While it may seem clear that keeping a healthy diet has to do with eating less, for most people maintaining a healthy diet involves eating many more things than they normally consume. Portion control is certainly a part of a healthy diet, but it's more important to increase the intake of healthy foods and reduce the amount of empty carbohydrates, one of the worst things you can have in your diet.
While you can still eat many of your favorite craving foods on a healthy diet, you'll want to begin by shifting away from most of the foods you eat that don't provide any health benefit. Nearly everyone can get healthier by increasing their intake of fresh fruits and vegetables, and shifting away from white grain products toward whole grains like quinoa. While you can still enjoy a big slab of red meat every once in a while, you'll be on the right track if you mainly eat lean meats like chicken, and fish that's low in saturated fat. You'll also want to get some of your protein from non-meats like eggs and nuts.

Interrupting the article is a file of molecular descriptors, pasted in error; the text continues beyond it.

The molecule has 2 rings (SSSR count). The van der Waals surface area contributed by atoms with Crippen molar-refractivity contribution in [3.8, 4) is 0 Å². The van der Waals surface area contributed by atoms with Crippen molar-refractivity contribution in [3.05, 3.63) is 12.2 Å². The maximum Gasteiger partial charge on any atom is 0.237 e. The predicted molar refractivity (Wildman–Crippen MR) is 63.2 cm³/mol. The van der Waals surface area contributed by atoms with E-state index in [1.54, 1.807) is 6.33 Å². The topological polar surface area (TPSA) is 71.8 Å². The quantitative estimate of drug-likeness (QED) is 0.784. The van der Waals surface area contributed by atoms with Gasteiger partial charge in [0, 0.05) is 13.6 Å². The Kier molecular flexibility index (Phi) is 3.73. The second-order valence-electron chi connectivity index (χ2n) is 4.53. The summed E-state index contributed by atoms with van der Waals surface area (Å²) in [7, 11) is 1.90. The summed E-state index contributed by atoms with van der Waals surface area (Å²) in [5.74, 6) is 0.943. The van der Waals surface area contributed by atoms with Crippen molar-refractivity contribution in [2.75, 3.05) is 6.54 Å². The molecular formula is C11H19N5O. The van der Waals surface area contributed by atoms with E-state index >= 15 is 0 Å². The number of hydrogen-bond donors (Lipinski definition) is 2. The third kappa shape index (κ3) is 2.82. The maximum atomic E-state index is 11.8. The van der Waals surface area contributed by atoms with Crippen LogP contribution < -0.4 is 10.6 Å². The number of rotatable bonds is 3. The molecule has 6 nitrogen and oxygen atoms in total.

One of the easiest ways to break a healthy diet is skipping meals, which can quickly lead to overeating and sometimes binge eating. Start the day with a substantial breakfast and try as hard as you can not to skip lunch or dinner; when you do, you're more likely to eat unhealthy and very large meals at odd times. Remember that a standard portion size for meat is only three ounces, so supplement your meat with a big side of vegetables and whole grains.
Eating cold turkey is fine, but using it as a way to change your diet rarely works. Consider making slow and gradual changes to your diet, such as trying to replace one diet pitfall or using a healthier ingredient each day. Over time, you're much more likely to find success in changing your diet in the long term doing this rather than just cutting out all the bad things you eat immediately.